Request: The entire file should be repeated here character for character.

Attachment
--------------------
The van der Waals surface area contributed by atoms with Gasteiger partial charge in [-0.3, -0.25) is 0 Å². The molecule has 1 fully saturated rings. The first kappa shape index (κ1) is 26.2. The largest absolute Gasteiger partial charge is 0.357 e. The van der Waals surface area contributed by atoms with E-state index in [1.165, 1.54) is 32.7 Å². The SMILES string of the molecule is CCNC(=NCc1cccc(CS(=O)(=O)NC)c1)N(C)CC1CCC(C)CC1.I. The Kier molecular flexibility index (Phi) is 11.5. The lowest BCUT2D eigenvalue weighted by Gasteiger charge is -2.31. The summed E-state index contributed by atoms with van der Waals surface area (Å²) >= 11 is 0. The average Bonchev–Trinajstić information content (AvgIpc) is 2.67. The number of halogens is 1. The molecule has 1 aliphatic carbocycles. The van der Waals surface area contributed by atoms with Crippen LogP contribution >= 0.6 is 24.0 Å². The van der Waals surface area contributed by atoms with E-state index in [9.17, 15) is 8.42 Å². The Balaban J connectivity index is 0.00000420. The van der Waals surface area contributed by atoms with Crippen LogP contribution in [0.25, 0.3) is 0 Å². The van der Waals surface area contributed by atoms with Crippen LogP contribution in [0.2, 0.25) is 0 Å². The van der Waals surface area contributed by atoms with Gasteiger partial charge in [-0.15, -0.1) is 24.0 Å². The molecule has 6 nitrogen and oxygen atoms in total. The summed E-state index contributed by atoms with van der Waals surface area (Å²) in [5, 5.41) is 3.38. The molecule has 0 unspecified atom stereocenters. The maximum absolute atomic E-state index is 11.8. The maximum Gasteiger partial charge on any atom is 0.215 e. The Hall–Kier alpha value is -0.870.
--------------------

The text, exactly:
The van der Waals surface area contributed by atoms with Gasteiger partial charge in [-0.3, -0.25) is 0 Å². The molecule has 1 fully saturated rings. The first kappa shape index (κ1) is 26.2. The largest absolute Gasteiger partial charge is 0.357 e. The van der Waals surface area contributed by atoms with E-state index in [1.165, 1.54) is 32.7 Å². The SMILES string of the molecule is CCNC(=NCc1cccc(CS(=O)(=O)NC)c1)N(C)CC1CCC(C)CC1.I. The Kier molecular flexibility index (Phi) is 11.5. The lowest BCUT2D eigenvalue weighted by Gasteiger charge is -2.31. The summed E-state index contributed by atoms with van der Waals surface area (Å²) >= 11 is 0. The average Bonchev–Trinajstić information content (AvgIpc) is 2.67. The number of halogens is 1. The molecule has 1 aliphatic carbocycles. The van der Waals surface area contributed by atoms with Crippen LogP contribution >= 0.6 is 24.0 Å². The van der Waals surface area contributed by atoms with E-state index in [9.17, 15) is 8.42 Å². The Balaban J connectivity index is 0.00000420. The van der Waals surface area contributed by atoms with Crippen LogP contribution in [0.25, 0.3) is 0 Å². The van der Waals surface area contributed by atoms with Crippen LogP contribution in [0.2, 0.25) is 0 Å². The van der Waals surface area contributed by atoms with Gasteiger partial charge in [-0.15, -0.1) is 24.0 Å². The molecule has 6 nitrogen and oxygen atoms in total. The summed E-state index contributed by atoms with van der Waals surface area (Å²) in [5, 5.41) is 3.38. The molecule has 0 unspecified atom stereocenters. The maximum absolute atomic E-state index is 11.8. The maximum Gasteiger partial charge on any atom is 0.215 e. The Hall–Kier alpha value is -0.870.